1. Self-publish vs. traditional.

This is a choice every writer must make for whatever reasons they decide.  I thought about self-publishing.  I thought about it a lot.  It seemed like everybody was doing it.  They were jumping the wall to greener pastures, but I have this saying that fits this scenario perfectly: “If the grass is greener on the other side, it’s usually because the people over there are full of… manure.”  I didn’t want to jump the fence.  I wanted an invitation, anything less felt like cheating.  If the gatekeepers weren’t opening the door for me, then I wasn’t ready. It felt rude to push past anyways, and if I was serious about a career in the industry, I needed to show proper manners.

  1. “Poor me” parties are pointless.

A dramatic person like myself reaches a moment, where they stand in the middle of a rain storm, drop to their knees and cries to the heavens, “Why?!”  I was in the midst of one of these torrid moments of wallowing when I realized I was being counter-productive.  Whining didn’t change anything, neither did feeling picked on.  Our challenges do not define us, but how we face those challenges do. Each time I feel like falling into the “poor me” frame of mind, I try to remember these words:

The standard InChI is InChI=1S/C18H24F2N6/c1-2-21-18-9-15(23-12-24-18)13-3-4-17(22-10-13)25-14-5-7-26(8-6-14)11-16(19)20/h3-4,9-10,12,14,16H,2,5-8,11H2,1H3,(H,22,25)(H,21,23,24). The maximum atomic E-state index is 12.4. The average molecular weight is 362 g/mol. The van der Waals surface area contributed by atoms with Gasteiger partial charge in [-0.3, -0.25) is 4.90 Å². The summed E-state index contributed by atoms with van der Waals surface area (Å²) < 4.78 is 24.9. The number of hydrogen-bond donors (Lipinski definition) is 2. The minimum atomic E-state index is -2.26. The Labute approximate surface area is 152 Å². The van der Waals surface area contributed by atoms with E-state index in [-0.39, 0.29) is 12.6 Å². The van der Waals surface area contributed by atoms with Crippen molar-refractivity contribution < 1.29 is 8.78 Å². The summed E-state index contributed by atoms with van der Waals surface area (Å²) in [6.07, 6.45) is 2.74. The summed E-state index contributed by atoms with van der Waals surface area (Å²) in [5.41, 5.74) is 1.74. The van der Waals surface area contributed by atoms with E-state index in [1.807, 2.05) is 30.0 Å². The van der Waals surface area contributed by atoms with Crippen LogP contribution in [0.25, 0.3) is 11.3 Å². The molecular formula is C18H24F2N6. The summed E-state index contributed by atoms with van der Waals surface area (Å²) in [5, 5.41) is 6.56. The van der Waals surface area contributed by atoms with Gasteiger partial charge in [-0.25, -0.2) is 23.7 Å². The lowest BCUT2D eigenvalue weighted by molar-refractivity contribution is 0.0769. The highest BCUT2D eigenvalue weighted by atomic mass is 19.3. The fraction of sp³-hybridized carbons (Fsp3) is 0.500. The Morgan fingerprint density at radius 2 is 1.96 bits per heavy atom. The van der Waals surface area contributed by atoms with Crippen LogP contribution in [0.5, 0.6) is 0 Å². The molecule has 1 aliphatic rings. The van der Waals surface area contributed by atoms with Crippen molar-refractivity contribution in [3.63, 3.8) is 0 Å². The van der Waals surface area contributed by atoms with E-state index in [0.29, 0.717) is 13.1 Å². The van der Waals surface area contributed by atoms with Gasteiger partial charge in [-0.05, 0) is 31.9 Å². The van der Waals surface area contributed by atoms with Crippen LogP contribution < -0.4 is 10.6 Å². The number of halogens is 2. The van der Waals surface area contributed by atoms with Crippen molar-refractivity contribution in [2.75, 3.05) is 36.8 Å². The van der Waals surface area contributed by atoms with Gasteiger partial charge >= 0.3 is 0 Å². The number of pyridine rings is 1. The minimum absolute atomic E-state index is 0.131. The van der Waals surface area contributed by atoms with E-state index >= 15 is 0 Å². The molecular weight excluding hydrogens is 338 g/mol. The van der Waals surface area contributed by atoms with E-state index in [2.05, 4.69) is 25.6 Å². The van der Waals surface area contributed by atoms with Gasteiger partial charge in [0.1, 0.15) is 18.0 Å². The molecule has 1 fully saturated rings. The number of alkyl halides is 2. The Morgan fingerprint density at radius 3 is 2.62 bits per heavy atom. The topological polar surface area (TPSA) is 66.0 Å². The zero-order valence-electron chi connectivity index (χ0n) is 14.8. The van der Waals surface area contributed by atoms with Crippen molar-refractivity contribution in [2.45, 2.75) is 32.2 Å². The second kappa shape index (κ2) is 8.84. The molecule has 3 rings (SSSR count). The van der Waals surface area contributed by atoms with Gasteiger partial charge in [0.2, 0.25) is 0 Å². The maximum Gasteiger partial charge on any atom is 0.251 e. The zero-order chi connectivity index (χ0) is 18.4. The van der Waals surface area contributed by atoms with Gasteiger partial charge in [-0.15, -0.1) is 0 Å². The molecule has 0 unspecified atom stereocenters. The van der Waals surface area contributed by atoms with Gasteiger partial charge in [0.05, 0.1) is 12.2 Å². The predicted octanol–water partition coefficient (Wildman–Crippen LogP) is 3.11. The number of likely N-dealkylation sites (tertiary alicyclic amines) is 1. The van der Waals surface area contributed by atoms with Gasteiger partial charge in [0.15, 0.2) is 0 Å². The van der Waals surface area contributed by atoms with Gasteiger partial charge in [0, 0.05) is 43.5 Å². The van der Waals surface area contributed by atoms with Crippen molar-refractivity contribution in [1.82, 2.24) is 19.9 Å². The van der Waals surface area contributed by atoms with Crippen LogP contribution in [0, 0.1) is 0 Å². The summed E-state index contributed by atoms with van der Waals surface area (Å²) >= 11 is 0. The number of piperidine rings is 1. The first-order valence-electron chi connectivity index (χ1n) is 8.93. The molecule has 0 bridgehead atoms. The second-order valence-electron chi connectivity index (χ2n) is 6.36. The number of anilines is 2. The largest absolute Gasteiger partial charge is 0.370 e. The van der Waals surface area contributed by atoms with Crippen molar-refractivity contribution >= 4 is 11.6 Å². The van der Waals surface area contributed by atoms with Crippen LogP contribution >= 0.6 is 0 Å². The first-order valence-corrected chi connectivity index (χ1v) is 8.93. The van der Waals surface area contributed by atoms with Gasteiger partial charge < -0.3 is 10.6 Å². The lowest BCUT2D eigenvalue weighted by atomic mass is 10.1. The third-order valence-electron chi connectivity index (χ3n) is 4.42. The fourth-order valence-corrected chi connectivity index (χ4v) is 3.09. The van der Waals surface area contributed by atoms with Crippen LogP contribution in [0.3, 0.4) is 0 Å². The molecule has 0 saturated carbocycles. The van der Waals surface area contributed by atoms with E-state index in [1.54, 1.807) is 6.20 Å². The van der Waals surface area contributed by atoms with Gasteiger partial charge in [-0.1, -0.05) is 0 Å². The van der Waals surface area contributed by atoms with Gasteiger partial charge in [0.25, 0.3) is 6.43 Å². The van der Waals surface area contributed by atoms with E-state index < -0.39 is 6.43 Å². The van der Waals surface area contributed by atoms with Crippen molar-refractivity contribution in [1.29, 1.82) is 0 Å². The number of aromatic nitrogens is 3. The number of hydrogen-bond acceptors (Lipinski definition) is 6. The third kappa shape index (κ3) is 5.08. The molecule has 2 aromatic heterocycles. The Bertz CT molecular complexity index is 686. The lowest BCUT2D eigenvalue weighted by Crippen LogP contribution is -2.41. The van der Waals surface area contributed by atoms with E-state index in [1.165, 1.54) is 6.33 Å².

“The brick walls are there for a reason. The brick walls are not there to keep us out. The brick walls are there to give us a chance to show how badly we want something. Because the brick walls are there to stop the people who don’t want it badly enough. They’re there to stop the other people.”

–Randy Pausch, The Last Lecture

This is one of my favorite quotes.  If you haven’t read The Last Lecture, I highly recommend it.  Handed a death sentence when doctors diagnosed him with stage 4 pancreatic cancer, Randy Pausch delivered one of the most profound and moving speeches I’ve ever had the privilege of listening to when   Carnegie Mellon University asked him to deliver the last lecture, not knowing the circumstances.  Instead of wallowing over his rotten luck, Randy decided to write a tribute to his children, so they could carry a piece of his wisdom after he was gone.  Because of his selflessness, these words have reached millions of people and touched countless lives.  “Brick walls are not there to keep us out…”

  1. Gaining admittance.